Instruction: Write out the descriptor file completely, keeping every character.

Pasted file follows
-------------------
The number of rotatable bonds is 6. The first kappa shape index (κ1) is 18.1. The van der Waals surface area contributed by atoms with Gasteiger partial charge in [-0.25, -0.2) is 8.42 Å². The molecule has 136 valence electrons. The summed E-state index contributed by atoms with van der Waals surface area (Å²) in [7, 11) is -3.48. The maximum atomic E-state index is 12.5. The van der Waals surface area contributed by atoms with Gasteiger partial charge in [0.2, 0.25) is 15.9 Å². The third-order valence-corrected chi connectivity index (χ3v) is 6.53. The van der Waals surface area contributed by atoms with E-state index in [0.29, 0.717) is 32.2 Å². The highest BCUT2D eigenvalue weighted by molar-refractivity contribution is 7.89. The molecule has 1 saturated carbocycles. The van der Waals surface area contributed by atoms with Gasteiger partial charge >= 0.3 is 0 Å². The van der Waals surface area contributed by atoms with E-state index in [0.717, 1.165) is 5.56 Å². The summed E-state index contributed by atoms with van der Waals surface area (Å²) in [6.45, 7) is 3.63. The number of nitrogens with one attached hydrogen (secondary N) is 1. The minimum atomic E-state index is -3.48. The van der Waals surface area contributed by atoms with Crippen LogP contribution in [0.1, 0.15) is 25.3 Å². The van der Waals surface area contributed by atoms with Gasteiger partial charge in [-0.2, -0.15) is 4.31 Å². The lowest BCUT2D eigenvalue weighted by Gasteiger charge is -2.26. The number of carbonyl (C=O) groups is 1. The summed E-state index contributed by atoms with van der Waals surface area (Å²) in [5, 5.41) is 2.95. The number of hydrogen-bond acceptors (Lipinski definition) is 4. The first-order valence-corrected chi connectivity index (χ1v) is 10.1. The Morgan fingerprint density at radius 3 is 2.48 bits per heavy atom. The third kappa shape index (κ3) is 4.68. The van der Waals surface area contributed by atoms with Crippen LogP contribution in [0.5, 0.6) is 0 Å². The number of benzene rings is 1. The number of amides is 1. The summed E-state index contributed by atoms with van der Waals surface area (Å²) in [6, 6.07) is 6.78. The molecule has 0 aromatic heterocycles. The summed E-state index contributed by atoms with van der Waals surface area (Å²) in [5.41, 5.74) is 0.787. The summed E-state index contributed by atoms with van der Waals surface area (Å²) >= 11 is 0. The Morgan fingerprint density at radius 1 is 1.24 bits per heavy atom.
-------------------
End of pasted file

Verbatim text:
The number of rotatable bonds is 6. The first kappa shape index (κ1) is 18.1. The van der Waals surface area contributed by atoms with Gasteiger partial charge in [-0.25, -0.2) is 8.42 Å². The molecule has 136 valence electrons. The summed E-state index contributed by atoms with van der Waals surface area (Å²) in [7, 11) is -3.48. The maximum atomic E-state index is 12.5. The van der Waals surface area contributed by atoms with Gasteiger partial charge in [0.2, 0.25) is 15.9 Å². The third-order valence-corrected chi connectivity index (χ3v) is 6.53. The van der Waals surface area contributed by atoms with E-state index in [0.29, 0.717) is 32.2 Å². The highest BCUT2D eigenvalue weighted by molar-refractivity contribution is 7.89. The molecule has 1 saturated carbocycles. The van der Waals surface area contributed by atoms with Gasteiger partial charge >= 0.3 is 0 Å². The van der Waals surface area contributed by atoms with E-state index in [0.717, 1.165) is 5.56 Å². The summed E-state index contributed by atoms with van der Waals surface area (Å²) in [6.45, 7) is 3.63. The number of nitrogens with one attached hydrogen (secondary N) is 1. The minimum atomic E-state index is -3.48. The van der Waals surface area contributed by atoms with Crippen LogP contribution in [0.1, 0.15) is 25.3 Å². The van der Waals surface area contributed by atoms with Gasteiger partial charge in [-0.2, -0.15) is 4.31 Å². The lowest BCUT2D eigenvalue weighted by Gasteiger charge is -2.26. The number of carbonyl (C=O) groups is 1. The summed E-state index contributed by atoms with van der Waals surface area (Å²) in [5, 5.41) is 2.95. The number of hydrogen-bond acceptors (Lipinski definition) is 4. The first-order valence-corrected chi connectivity index (χ1v) is 10.1. The Morgan fingerprint density at radius 3 is 2.48 bits per heavy atom. The third kappa shape index (κ3) is 4.68. The van der Waals surface area contributed by atoms with Crippen LogP contribution in [0.5, 0.6) is 0 Å². The number of benzene rings is 1. The number of amides is 1. The summed E-state index contributed by atoms with van der Waals surface area (Å²) in [6, 6.07) is 6.78. The molecule has 0 aromatic heterocycles. The summed E-state index contributed by atoms with van der Waals surface area (Å²) in [5.41, 5.74) is 0.787. The summed E-state index contributed by atoms with van der Waals surface area (Å²) >= 11 is 0. The Morgan fingerprint density at radius 1 is 1.24 bits per heavy atom.